Tim Cook, the present CEO of Apple industries, has lost 30 pounds of his body weight! This is the latest threshold news of the technology world. Still wondering what’s the big deal? A 56-year-old guy getting in shape is nothing compared to Tsutomu Tosuka who scooped the bodybuilding championship at age of 74, or the next door grandpa who has been hitting the gym & keeping blood sugar moderated by supervision under his doctor.
So what’s the big deal? Tim cook stated during an interview in Apple campus “My watch helped me lose 30 pounds”. “WOW!” goes the chubby guy watching the interview with a double cheeseburger, who has an Apple Watch on waiting for the secret to being revealed.
Prototype glucose tracker
The wait hasn’t finished yet according to CNBC, he has been wearing a prototype glucose tracker that pairs with the upcoming Apple Watch. Last month, CNBC also reported that Apple has hired a team of biomechanical engineers to develop a noninvasive (no more penetration!) device to monitor the blood sugar levels of people with diabetes. Tim cook said:
“It’s mentally anguishing to stick yourself many times a day to check your blood sugar. There is lots of hope out there that if someone has constant knowledge of what they’re eating, they can instantly know what causes the response… and that they can adjust well before they become diabetic.”
sourced by CNBC.
This is the era of gadgets and apps is leaving behind the tech of old days and is introducing new ones every day. Whereas, the Biological science is still far from the shore. Those creepy needles still penetrate through your skin every time you go for a sugar check in your blood which is painful.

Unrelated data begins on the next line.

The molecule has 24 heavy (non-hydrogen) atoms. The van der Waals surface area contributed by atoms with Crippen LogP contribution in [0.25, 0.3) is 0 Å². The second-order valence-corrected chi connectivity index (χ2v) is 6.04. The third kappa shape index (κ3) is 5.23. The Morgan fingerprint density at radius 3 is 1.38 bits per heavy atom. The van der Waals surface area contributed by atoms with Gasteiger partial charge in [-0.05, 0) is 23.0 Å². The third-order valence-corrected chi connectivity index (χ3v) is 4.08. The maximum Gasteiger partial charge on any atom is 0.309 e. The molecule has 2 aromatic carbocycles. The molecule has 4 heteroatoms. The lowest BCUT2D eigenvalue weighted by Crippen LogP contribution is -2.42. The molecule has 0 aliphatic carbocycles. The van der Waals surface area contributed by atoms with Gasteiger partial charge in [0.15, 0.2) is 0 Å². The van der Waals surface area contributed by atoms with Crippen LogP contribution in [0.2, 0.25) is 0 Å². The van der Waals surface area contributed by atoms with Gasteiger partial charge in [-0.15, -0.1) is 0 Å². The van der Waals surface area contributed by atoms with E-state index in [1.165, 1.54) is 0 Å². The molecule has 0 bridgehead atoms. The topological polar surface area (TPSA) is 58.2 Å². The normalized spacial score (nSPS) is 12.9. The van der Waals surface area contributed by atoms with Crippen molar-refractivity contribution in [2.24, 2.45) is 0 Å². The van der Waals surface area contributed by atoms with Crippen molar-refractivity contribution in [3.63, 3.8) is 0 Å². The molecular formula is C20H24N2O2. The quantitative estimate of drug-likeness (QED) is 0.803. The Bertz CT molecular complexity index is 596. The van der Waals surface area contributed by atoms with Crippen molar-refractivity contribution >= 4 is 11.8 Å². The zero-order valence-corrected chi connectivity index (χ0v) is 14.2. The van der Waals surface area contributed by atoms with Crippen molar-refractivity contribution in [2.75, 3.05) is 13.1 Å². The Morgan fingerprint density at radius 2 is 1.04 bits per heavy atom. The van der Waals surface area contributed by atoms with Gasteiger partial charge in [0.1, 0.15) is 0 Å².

There are typical glucose monitors available in the market which are invasive, bulky and cumbersome.
Can we hope that Apple Watch is going to break free of all those bindings towards a new future of health issues?
The vision of the Zeus of Apple, Steve Jobs, was crafted in this division during his tenure as Apple CEO. This ‘work on progress’ sticker has been gummed for five years and they are still hiding like Dr. Octopus before clinging to the head of Spiderman. Tim Cook has said in the past that certain features like blood monitoring require approval and regulation by the FDA. Biomedical expert John L. Smith said developing such a device has been “the most difficult technical challenge I have encountered in my career” reported by CNBC.
Type 1 or Type 2, doesn’t matter which diabetes you got, the needle that stings is going to give you the same type of agony that patients endure every day of their lives. So, hurry up Apple, get this tech in the market.